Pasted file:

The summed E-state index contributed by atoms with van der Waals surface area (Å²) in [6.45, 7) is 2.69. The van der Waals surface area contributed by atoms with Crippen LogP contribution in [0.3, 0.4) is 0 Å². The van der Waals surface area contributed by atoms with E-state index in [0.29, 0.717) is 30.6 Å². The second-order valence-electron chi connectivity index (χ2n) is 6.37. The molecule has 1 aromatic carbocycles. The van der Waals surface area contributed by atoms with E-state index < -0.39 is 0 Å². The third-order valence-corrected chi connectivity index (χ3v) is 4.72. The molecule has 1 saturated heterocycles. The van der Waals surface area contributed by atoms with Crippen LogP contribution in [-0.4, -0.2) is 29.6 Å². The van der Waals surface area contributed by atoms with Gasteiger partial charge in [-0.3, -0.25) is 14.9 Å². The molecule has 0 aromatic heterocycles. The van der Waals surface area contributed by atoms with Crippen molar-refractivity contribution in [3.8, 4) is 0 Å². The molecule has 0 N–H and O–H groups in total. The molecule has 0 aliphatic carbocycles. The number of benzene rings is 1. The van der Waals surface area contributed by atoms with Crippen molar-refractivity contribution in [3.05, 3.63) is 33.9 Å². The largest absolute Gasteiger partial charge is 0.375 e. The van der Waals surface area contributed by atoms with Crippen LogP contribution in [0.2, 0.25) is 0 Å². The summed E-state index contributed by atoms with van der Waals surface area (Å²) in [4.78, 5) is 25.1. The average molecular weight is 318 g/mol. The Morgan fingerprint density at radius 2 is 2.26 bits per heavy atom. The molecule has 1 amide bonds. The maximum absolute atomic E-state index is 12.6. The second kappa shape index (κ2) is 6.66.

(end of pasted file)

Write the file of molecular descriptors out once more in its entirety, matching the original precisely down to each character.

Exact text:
The summed E-state index contributed by atoms with van der Waals surface area (Å²) in [6.45, 7) is 2.69. The van der Waals surface area contributed by atoms with Crippen LogP contribution in [0.3, 0.4) is 0 Å². The van der Waals surface area contributed by atoms with E-state index in [0.29, 0.717) is 30.6 Å². The second-order valence-electron chi connectivity index (χ2n) is 6.37. The molecule has 1 aromatic carbocycles. The van der Waals surface area contributed by atoms with E-state index < -0.39 is 0 Å². The third-order valence-corrected chi connectivity index (χ3v) is 4.72. The molecule has 1 saturated heterocycles. The van der Waals surface area contributed by atoms with Crippen LogP contribution in [-0.4, -0.2) is 29.6 Å². The van der Waals surface area contributed by atoms with Gasteiger partial charge in [-0.3, -0.25) is 14.9 Å². The molecule has 0 aromatic heterocycles. The van der Waals surface area contributed by atoms with Crippen molar-refractivity contribution in [3.8, 4) is 0 Å². The molecule has 0 N–H and O–H groups in total. The molecule has 0 aliphatic carbocycles. The number of benzene rings is 1. The van der Waals surface area contributed by atoms with Crippen molar-refractivity contribution in [3.05, 3.63) is 33.9 Å². The largest absolute Gasteiger partial charge is 0.375 e. The van der Waals surface area contributed by atoms with Crippen LogP contribution in [0.2, 0.25) is 0 Å². The summed E-state index contributed by atoms with van der Waals surface area (Å²) in [4.78, 5) is 25.1. The average molecular weight is 318 g/mol. The Morgan fingerprint density at radius 2 is 2.26 bits per heavy atom. The molecule has 1 amide bonds. The maximum absolute atomic E-state index is 12.6. The second kappa shape index (κ2) is 6.66.